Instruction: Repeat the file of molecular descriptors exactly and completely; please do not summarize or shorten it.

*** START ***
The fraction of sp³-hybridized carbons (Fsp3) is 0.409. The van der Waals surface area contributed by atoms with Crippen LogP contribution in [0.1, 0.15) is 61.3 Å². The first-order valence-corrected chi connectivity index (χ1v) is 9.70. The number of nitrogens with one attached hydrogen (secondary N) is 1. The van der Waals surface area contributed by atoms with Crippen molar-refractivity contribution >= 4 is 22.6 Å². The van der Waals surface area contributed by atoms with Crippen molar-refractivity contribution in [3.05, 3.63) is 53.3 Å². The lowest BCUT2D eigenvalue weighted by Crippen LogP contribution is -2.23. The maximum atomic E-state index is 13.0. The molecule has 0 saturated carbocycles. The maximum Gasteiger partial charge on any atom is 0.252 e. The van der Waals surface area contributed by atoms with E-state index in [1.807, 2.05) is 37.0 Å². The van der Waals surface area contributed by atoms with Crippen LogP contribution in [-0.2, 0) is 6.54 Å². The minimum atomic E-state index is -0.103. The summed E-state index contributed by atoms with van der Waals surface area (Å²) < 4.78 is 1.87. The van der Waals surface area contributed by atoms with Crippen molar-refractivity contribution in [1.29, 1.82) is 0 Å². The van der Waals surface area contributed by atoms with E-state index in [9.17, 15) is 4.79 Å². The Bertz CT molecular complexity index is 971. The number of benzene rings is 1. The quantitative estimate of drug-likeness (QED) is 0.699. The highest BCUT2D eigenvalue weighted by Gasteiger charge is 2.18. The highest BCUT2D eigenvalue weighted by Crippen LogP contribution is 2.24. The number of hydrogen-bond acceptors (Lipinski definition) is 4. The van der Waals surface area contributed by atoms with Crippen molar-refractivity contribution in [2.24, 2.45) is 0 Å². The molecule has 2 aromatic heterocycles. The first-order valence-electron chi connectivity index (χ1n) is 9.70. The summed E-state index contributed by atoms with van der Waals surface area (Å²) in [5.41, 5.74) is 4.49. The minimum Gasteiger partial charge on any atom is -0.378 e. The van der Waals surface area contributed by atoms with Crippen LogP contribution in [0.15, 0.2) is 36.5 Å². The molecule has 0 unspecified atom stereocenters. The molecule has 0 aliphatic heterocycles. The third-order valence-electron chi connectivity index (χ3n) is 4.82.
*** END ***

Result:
The fraction of sp³-hybridized carbons (Fsp3) is 0.409. The van der Waals surface area contributed by atoms with Crippen LogP contribution in [0.1, 0.15) is 61.3 Å². The first-order valence-corrected chi connectivity index (χ1v) is 9.70. The number of nitrogens with one attached hydrogen (secondary N) is 1. The van der Waals surface area contributed by atoms with Crippen molar-refractivity contribution >= 4 is 22.6 Å². The van der Waals surface area contributed by atoms with Crippen molar-refractivity contribution in [3.05, 3.63) is 53.3 Å². The lowest BCUT2D eigenvalue weighted by Crippen LogP contribution is -2.23. The maximum atomic E-state index is 13.0. The molecule has 0 saturated carbocycles. The maximum Gasteiger partial charge on any atom is 0.252 e. The van der Waals surface area contributed by atoms with E-state index in [1.807, 2.05) is 37.0 Å². The van der Waals surface area contributed by atoms with Crippen LogP contribution in [-0.2, 0) is 6.54 Å². The minimum atomic E-state index is -0.103. The summed E-state index contributed by atoms with van der Waals surface area (Å²) < 4.78 is 1.87. The van der Waals surface area contributed by atoms with Crippen molar-refractivity contribution in [1.29, 1.82) is 0 Å². The van der Waals surface area contributed by atoms with E-state index in [9.17, 15) is 4.79 Å². The Bertz CT molecular complexity index is 971. The number of benzene rings is 1. The quantitative estimate of drug-likeness (QED) is 0.699. The highest BCUT2D eigenvalue weighted by Gasteiger charge is 2.18. The highest BCUT2D eigenvalue weighted by Crippen LogP contribution is 2.24. The number of hydrogen-bond acceptors (Lipinski definition) is 4. The van der Waals surface area contributed by atoms with Crippen molar-refractivity contribution in [2.24, 2.45) is 0 Å². The molecule has 2 aromatic heterocycles. The first-order valence-electron chi connectivity index (χ1n) is 9.70. The summed E-state index contributed by atoms with van der Waals surface area (Å²) in [5.41, 5.74) is 4.49. The minimum Gasteiger partial charge on any atom is -0.378 e. The van der Waals surface area contributed by atoms with Crippen LogP contribution in [0.15, 0.2) is 36.5 Å². The molecule has 0 unspecified atom stereocenters. The molecule has 0 aliphatic heterocycles. The third-order valence-electron chi connectivity index (χ3n) is 4.82.